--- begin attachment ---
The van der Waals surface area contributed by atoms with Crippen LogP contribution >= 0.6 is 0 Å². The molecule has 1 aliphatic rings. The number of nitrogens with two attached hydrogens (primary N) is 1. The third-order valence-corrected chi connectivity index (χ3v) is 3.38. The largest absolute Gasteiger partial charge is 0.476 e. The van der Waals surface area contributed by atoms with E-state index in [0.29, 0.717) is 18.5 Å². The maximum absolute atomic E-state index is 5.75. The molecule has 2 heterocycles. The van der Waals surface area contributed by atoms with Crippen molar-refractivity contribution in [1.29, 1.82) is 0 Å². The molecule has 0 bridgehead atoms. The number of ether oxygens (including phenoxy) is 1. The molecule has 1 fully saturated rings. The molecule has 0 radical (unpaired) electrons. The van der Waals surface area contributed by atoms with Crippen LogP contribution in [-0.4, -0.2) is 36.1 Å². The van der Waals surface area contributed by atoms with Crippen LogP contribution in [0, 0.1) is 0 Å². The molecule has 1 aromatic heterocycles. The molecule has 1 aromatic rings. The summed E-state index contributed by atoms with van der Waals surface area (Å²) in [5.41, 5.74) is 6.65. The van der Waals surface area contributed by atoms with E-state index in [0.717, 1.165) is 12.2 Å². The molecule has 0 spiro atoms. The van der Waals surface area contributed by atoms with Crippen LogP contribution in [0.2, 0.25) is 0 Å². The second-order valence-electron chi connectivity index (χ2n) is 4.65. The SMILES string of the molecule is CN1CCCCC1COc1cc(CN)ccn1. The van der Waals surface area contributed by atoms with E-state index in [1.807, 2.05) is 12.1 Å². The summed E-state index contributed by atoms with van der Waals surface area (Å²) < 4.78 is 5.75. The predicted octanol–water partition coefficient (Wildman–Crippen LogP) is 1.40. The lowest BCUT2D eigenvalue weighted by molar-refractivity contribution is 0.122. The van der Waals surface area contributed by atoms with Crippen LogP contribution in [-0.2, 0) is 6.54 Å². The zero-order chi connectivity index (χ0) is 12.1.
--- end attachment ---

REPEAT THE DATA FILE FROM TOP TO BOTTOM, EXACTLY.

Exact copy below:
The van der Waals surface area contributed by atoms with Crippen LogP contribution >= 0.6 is 0 Å². The molecule has 1 aliphatic rings. The number of nitrogens with two attached hydrogens (primary N) is 1. The third-order valence-corrected chi connectivity index (χ3v) is 3.38. The largest absolute Gasteiger partial charge is 0.476 e. The van der Waals surface area contributed by atoms with E-state index in [0.29, 0.717) is 18.5 Å². The maximum absolute atomic E-state index is 5.75. The molecule has 2 heterocycles. The van der Waals surface area contributed by atoms with Crippen molar-refractivity contribution in [1.29, 1.82) is 0 Å². The molecule has 0 bridgehead atoms. The number of ether oxygens (including phenoxy) is 1. The molecule has 1 fully saturated rings. The molecule has 0 radical (unpaired) electrons. The van der Waals surface area contributed by atoms with Crippen LogP contribution in [-0.4, -0.2) is 36.1 Å². The van der Waals surface area contributed by atoms with Crippen LogP contribution in [0, 0.1) is 0 Å². The molecule has 1 aromatic heterocycles. The molecule has 1 aromatic rings. The summed E-state index contributed by atoms with van der Waals surface area (Å²) in [5.41, 5.74) is 6.65. The van der Waals surface area contributed by atoms with E-state index in [0.717, 1.165) is 12.2 Å². The molecule has 0 spiro atoms. The van der Waals surface area contributed by atoms with Crippen LogP contribution in [0.2, 0.25) is 0 Å². The second-order valence-electron chi connectivity index (χ2n) is 4.65. The SMILES string of the molecule is CN1CCCCC1COc1cc(CN)ccn1. The van der Waals surface area contributed by atoms with E-state index in [1.807, 2.05) is 12.1 Å². The summed E-state index contributed by atoms with van der Waals surface area (Å²) < 4.78 is 5.75. The predicted octanol–water partition coefficient (Wildman–Crippen LogP) is 1.40. The lowest BCUT2D eigenvalue weighted by molar-refractivity contribution is 0.122. The van der Waals surface area contributed by atoms with Crippen LogP contribution in [-0.2, 0) is 6.54 Å². The zero-order chi connectivity index (χ0) is 12.1.